1Newcastle United (C) (P)46301249035+55102
2West Bromwich Albion (P)46261378948+4191
3Nottingham Forest462213116540+2579
4Cardiff City462210147354+1976
5Leicester City462113126145+1676
6Blackpool (P)461913147458+1670
7Swansea City461718114037+369
8Sheffield United461714156154+765
10Bristol City461518135665−963
12Doncaster Rovers461515165958+160
13Queens Park Rangers461415175865−757
14Derby County461511205363−1056
15Ipswich Town461220145061−1156
17Preston North End461315185873−1554
19Coventry City461315184764−1754
20Scunthorpe United461410226284−2252
21Crystal Palace461417155053−349A
22Sheffield Wednesday461114214969−2047
23Plymouth Argyle46118274368−2541
24Peterborough United46810284680−3434

A – Crystal Palace deducted 10 points for entering administration

Leading goalscorers: Nicky Maynard (Bristol City) - 20, and Peter Whittingham (Cardiff City) - 20

Football League One

After recovering from an embarrassing 7–1 defeat to Colchester on the first day of the season, a turnaround under new manager Paul Lambert and the 24 goals from free-scoring striker Grant Holt saw Norwich City make an immediate return to the Championship. Leeds United secured automatic promotion in the runners-up spot; their season almost falling apart disastrously after they lead the table by eight points at the turn of the year and also knocked Manchester United out of the FA Cup. They rebounded in the final weeks of the season and a last day 2–1 victory over Bristol Rovers saw the Yorkshire side end their three-year spell in League One.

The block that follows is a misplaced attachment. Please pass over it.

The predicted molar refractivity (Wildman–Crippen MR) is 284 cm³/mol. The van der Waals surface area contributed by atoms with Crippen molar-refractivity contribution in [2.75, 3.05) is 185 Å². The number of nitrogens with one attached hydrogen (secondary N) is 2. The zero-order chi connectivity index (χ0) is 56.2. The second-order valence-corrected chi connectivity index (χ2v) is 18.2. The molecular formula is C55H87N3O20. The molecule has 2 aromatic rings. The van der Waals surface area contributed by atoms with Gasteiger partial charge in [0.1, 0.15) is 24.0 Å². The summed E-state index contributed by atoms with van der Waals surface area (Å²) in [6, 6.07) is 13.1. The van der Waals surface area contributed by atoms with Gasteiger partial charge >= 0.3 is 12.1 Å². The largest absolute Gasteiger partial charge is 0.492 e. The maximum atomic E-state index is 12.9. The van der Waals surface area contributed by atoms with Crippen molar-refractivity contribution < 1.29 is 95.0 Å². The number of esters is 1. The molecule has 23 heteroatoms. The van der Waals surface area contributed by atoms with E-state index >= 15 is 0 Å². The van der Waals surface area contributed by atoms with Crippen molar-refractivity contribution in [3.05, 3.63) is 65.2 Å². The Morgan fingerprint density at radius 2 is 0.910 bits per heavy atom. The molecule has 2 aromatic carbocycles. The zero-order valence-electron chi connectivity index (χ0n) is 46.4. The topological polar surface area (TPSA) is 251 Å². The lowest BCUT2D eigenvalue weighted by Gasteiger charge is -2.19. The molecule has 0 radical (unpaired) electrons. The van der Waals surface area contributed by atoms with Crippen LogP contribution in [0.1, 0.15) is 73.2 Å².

Millwall, who narrowly missed out on automatic promotion by just one point, beat Swindon Town in the play-off final, returning to the Championship after a four-year absence.

Despite being deducted ten points and missing out on the play-offs, Southampton managed to win the Football League Trophy and prolific striker Rickie Lambert was the league's top goalscorer with 31 goals.

Stockport spent the entire season in administration and were subsequently relegated. Southend were faced with financial problems, and were also relegated. Wycombe's first season at this level for six years proved a disappointment, and they were immediately relegated back to League Two. Gillingham also suffered an immediate relegation after their play-off victory the previous year, their inability to win an away fixture all season proved to be their downfall. Hartlepool stayed up on goal difference only, after they received a 3-point deduction for fielding an ineligible player, but Gillingham's loss to Wycombe confirmed their survival.

1Norwich City (C) (P)4629898947+4295
2Leeds United (P)462511107744+3386
3Millwall (P)46241397644+3285
4Charlton Athletic46231587148+2384
5Swindon Town46221687357+1682
6Huddersfield Town462311128256+2680
8Colchester United462012146452+1272
11Bristol Rovers46195225970−1162
12Milton Keynes Dons46179206068−860
13Brighton & Hove Albion461514175660−459
14Carlisle United461513186366−358
15Yeovil Town461314195559−453
16Oldham Athletic461313203957−1852
17Leyton Orient461312215363−1051